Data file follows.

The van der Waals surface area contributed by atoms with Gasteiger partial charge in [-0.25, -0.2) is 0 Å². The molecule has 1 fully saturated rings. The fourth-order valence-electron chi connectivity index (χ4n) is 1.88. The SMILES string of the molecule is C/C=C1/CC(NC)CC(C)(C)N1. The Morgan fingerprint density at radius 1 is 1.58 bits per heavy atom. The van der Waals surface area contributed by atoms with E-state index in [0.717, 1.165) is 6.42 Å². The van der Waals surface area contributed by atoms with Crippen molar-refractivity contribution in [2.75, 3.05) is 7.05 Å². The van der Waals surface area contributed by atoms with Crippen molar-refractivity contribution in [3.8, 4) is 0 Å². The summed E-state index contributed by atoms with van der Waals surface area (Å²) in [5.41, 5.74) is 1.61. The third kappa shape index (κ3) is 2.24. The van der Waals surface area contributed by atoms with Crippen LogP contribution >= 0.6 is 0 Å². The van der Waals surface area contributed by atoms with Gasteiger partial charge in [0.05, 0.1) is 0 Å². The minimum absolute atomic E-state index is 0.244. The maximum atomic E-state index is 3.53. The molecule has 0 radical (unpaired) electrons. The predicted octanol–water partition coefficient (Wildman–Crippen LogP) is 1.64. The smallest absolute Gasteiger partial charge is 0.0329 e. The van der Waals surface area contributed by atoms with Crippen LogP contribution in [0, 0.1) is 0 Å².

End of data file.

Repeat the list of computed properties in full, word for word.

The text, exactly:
The van der Waals surface area contributed by atoms with Gasteiger partial charge in [-0.25, -0.2) is 0 Å². The molecule has 1 fully saturated rings. The fourth-order valence-electron chi connectivity index (χ4n) is 1.88. The SMILES string of the molecule is C/C=C1/CC(NC)CC(C)(C)N1. The Morgan fingerprint density at radius 1 is 1.58 bits per heavy atom. The van der Waals surface area contributed by atoms with E-state index in [0.717, 1.165) is 6.42 Å². The van der Waals surface area contributed by atoms with Crippen molar-refractivity contribution in [2.75, 3.05) is 7.05 Å². The van der Waals surface area contributed by atoms with Crippen molar-refractivity contribution in [3.8, 4) is 0 Å². The summed E-state index contributed by atoms with van der Waals surface area (Å²) in [5.41, 5.74) is 1.61. The third kappa shape index (κ3) is 2.24. The van der Waals surface area contributed by atoms with Crippen LogP contribution >= 0.6 is 0 Å². The van der Waals surface area contributed by atoms with Gasteiger partial charge in [0.05, 0.1) is 0 Å². The minimum absolute atomic E-state index is 0.244. The maximum atomic E-state index is 3.53. The molecule has 0 radical (unpaired) electrons. The predicted octanol–water partition coefficient (Wildman–Crippen LogP) is 1.64. The smallest absolute Gasteiger partial charge is 0.0329 e. The van der Waals surface area contributed by atoms with Crippen LogP contribution in [0, 0.1) is 0 Å².